News State QLD News Emergency delivery: What to do if your baby arrives unexpectedly

Emergency delivery: What to do if your baby arrives unexpectedly

Jodie Taylor and her new baby. Photo: ABC
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When Jodie Taylor realised she had no hope of getting to hospital in time and was about to give birth in the shower, she knew she had to act.

While calling for her partner, the far north Queensland mother got ready to birth, catch and check the health of her newborn daughter – all by herself.

Ms Taylor’s contractions started the previous day but, having given birth four times before, she decided to wait until they got closer together before bothering going to hospital.

“All of a sudden my contractions got close together,” Ms Taylor said.

“I caught her and scooped her up into my arms. She cried straight away.”

It was only when Ms Taylor walked out of the bathroom with newborn baby Lucy Ima-May in her arms that her partner Robert Fine realised what had happened.

He immediately called an ambulance while his 34-year-old partner bonded with the newest addition to the family.

“He was disappointed that he missed it but she wanted to arrive early,” Ms Taylor laughed.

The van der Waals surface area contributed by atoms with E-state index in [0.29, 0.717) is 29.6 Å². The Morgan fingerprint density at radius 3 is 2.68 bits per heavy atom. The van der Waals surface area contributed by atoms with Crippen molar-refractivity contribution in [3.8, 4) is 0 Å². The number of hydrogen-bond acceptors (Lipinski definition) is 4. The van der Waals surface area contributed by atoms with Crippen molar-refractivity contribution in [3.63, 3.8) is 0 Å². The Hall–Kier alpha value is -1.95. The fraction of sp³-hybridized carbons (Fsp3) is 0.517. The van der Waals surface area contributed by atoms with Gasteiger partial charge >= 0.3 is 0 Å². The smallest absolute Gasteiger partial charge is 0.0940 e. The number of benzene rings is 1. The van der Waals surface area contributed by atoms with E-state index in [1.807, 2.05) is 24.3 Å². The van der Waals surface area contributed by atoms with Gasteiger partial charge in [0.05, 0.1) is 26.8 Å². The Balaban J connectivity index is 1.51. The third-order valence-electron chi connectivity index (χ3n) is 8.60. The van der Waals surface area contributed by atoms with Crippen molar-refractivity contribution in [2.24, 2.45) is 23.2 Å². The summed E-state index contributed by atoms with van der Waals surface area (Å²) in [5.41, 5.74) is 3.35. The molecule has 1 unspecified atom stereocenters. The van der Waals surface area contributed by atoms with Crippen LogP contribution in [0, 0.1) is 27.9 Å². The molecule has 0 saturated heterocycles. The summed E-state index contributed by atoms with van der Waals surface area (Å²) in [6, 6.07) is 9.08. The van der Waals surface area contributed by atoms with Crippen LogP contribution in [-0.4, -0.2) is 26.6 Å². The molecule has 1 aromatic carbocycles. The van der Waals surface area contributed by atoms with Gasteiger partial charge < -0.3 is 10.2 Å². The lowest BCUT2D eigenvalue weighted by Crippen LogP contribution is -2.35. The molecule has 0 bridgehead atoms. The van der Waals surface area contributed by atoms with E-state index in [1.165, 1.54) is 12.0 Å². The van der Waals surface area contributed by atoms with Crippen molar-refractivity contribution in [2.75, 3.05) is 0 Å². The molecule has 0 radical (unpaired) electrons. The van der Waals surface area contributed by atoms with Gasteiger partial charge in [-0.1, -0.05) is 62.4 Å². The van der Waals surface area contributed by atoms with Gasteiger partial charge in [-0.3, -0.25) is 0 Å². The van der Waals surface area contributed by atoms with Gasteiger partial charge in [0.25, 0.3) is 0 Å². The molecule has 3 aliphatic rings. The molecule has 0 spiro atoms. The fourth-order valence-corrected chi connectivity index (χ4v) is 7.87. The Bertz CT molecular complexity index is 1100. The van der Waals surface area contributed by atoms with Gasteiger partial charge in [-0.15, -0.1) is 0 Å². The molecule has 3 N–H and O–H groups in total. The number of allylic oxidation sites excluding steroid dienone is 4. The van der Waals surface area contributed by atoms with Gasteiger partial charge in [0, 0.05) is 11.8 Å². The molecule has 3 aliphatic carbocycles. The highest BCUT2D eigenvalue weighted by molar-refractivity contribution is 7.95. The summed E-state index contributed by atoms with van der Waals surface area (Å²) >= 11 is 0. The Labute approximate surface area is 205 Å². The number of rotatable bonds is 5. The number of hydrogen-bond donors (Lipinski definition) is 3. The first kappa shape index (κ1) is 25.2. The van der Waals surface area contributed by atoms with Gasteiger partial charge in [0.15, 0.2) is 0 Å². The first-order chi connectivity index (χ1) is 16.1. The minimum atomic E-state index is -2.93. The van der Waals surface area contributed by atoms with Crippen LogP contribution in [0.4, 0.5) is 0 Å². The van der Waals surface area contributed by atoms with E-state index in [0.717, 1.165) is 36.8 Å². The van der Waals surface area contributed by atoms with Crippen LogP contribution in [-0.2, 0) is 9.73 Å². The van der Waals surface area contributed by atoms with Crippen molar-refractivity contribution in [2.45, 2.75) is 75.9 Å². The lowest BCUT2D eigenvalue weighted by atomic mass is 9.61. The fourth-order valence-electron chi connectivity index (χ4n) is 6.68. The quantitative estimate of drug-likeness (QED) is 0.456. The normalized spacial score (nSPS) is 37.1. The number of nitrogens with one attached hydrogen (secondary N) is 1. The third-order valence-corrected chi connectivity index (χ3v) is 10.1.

Impatient Lucy almost came on time, arriving at two days earlier than her due date at 3.45am Friday weighing a healthy 3220 grams.

Don’t panic, find a safe space

Midwife Joanne Taylor said emergency births were rare, but when they did occur, it was usually with women who already had children.

“It is pretty scary for them,” she said.

“For the woman they’re often just in the zone, it’s the other people who are around it can be even scarier for.

“They need to keep calm themselves and get her in a spot that is safe so the baby can come easily and not fall to the ground.”

Ms Taylor said calling an ambulance was the first thing to do in the case of an emergency birth.

“Often women are in upright positions so get low to the floor, kneeling or on hands and knees so the baby won’t fall and hit the floor,” the midwife said.

“Try and breathe through as much as possible to slow the birth process at the end.

“Make sure baby is breathing. If baby isn’t born breathing, which is very unusual, drying with a towel often stimulates it.

“Then we encourage mums to put the baby skin to skin on their chest. We tell people not to worry about the chord or the placenta, just to wait for the ambulance.”

The nurse, who has been working as a midwife for a quarter of a century, said in Cairns fewer than one per cent of babies arrived unexpectedly.

“It’s fairly rare, we’ve had about 17 women who’ve had their babies at home who planned to come to the hospital,” she said.

“If you’re getting contractions and you’re going into a shower take your phone with you,” she said.

“If you’re unsure [whether to go to hospital], talk to a midwife but sometimes nature just takes its course.”